As shown in FIG. 2, the reservoir 14 comprises a relatively compact tank adapted for installation into the interior of the station housing 16. The reservoir includes an upper water inlet 40 (FIG. 3) having a suitable injector nozzle 42 mounted therein, with a pump 44 (FIG. 2) or other suitable regulatory device being mounted within the housing 16 and connected to the water inlet 40 via a conduit 46. As is known in the art, the pump or device 44 functions to regulate the flow of water from a suitable tap or bottled water source to the reservoir.
The water inlet 40 is shown generally at the upper end of the reservoir 14 in a position adjacent to a gas inlet 48 having a suitable gas nozzle 50 mounted therein. As is known in the art, the nozzle 50 supplies the carbonating gas into the interior of the reservoir for intermixing with the water therein. In a typical system, the nozzle 50 is connected via a conduit 52 and pressure regulator 54 to a cartridge 56 containing a supply of carbon dioxide gas under pressure. The regulator 54 maintains a gas volume 58 within the reservoir 14 at a substantially constant pressure level, and the cartridge 56 may be conveniently adapted for easy replacement installation within the station housing 16. Alternately, the gas nozzle 50 can introduce the gas into the reservoir interior at any convenient location.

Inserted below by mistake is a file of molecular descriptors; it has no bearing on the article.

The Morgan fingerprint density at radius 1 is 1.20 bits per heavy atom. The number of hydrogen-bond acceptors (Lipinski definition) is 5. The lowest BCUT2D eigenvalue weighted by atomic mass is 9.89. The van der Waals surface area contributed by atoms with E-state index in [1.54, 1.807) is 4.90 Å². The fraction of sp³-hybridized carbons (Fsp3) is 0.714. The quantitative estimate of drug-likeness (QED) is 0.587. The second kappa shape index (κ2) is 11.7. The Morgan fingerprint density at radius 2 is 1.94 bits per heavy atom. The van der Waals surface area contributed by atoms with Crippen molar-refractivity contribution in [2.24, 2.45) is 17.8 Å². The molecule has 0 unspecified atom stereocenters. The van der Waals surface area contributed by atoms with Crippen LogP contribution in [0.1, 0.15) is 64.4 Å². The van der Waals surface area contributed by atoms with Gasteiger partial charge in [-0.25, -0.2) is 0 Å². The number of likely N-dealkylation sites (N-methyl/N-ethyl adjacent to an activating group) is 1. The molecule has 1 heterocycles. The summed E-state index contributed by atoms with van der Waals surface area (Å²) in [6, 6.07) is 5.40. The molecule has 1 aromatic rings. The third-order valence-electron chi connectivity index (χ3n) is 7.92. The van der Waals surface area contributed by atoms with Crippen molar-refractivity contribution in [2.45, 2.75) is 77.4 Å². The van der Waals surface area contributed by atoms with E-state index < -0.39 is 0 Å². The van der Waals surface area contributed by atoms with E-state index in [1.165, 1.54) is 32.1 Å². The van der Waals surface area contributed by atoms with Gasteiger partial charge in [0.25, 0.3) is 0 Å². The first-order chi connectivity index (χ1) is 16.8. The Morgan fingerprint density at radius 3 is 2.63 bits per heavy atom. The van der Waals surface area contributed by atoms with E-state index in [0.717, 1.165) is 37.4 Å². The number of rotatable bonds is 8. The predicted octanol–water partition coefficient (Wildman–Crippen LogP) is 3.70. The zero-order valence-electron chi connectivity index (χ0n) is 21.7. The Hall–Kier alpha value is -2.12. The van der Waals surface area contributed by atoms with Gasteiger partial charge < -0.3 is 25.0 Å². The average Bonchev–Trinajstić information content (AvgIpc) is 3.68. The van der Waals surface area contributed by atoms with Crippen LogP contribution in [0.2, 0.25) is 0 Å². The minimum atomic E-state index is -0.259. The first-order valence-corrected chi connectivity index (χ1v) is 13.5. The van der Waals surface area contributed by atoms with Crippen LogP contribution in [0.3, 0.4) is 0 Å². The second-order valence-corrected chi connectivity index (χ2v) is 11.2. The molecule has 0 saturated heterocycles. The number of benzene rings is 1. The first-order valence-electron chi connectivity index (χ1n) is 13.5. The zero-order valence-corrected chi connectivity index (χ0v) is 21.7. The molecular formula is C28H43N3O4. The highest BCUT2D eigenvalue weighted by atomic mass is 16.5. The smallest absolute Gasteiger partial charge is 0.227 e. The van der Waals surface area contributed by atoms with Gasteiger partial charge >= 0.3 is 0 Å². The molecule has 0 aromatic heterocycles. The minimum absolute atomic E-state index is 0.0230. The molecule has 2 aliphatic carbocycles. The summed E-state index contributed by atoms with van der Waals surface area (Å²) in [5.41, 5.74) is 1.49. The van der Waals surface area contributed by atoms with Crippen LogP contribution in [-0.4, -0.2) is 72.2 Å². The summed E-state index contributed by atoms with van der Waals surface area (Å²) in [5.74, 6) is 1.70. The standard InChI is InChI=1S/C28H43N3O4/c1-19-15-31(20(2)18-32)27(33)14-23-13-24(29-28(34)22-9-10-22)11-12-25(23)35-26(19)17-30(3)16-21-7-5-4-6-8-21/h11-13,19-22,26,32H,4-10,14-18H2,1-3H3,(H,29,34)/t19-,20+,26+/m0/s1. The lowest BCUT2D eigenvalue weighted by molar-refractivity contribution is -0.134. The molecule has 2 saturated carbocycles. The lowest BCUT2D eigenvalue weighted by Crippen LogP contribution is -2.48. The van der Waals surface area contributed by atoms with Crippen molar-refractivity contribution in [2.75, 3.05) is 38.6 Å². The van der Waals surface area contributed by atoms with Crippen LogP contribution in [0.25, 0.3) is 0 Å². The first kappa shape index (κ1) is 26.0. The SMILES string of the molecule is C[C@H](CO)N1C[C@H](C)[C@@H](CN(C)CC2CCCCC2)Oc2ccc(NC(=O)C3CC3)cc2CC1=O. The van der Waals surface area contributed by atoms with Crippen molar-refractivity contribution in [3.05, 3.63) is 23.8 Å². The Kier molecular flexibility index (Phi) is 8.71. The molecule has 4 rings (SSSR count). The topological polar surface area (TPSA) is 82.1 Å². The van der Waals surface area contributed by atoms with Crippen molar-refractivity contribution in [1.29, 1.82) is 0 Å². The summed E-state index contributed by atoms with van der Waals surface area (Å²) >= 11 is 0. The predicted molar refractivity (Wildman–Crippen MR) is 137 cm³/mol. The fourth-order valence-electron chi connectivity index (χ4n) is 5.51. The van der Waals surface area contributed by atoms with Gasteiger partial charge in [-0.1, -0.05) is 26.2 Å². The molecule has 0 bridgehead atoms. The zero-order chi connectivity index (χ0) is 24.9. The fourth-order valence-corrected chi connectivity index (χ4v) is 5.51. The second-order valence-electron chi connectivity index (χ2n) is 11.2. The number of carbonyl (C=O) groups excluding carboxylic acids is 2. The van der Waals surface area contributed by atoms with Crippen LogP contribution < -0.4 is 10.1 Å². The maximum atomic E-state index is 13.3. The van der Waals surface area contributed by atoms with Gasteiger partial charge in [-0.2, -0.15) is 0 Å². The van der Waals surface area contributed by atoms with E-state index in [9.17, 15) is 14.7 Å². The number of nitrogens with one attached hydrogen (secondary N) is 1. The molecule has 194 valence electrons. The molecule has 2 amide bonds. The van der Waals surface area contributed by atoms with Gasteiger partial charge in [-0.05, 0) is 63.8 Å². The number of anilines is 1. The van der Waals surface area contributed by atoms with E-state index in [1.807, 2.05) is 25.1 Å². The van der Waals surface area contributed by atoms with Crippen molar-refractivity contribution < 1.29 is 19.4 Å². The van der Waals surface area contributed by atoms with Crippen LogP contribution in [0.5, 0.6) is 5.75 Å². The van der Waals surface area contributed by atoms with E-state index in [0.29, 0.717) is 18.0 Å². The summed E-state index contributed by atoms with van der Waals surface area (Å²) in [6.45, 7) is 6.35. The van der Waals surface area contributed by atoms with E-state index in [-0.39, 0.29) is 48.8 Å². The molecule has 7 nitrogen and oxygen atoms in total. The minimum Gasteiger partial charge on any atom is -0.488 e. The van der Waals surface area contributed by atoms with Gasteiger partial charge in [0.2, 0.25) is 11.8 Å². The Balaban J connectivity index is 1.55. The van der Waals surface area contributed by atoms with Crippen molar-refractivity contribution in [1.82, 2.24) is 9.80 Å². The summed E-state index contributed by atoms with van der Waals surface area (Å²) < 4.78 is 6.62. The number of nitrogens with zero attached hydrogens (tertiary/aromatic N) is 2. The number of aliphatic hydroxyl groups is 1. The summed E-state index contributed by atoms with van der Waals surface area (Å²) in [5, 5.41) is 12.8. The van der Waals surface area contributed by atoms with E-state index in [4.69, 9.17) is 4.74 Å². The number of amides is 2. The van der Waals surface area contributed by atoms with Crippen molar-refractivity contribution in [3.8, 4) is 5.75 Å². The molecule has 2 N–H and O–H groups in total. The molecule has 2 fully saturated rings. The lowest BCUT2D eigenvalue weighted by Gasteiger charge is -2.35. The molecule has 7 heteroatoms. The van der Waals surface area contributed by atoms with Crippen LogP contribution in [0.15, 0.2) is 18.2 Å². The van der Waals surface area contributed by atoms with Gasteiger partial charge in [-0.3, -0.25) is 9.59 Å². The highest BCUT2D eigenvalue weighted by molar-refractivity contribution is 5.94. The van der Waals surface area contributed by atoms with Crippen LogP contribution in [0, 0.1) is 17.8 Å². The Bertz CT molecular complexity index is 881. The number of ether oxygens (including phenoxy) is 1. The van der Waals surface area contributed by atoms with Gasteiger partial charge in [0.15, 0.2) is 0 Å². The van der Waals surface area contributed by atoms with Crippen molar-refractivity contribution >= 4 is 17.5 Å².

The carbonator system 12 further includes a dispensing outlet 60 positioned to open into the reservoir 14 at a position generally opposite the water and gas nozzles. The dispensing outlet 60 is coupled via an appropriate parallel flow network of conduits 62 (FIG. 3) to mixing and dispensing valves 64, 66 and 68 associated respectively with the dispensing nozzles 20, 22 and 24. These dispensing valves have a conventional construction known in the art for selective opening in response to depression of the buttons 34, 36 and 38 (FIG. 1) to draw the carbonated water from the reservoir 14, and to mix the carbonated water with a proportional quantity of flavor syrup from the containers 28, 30 and 32.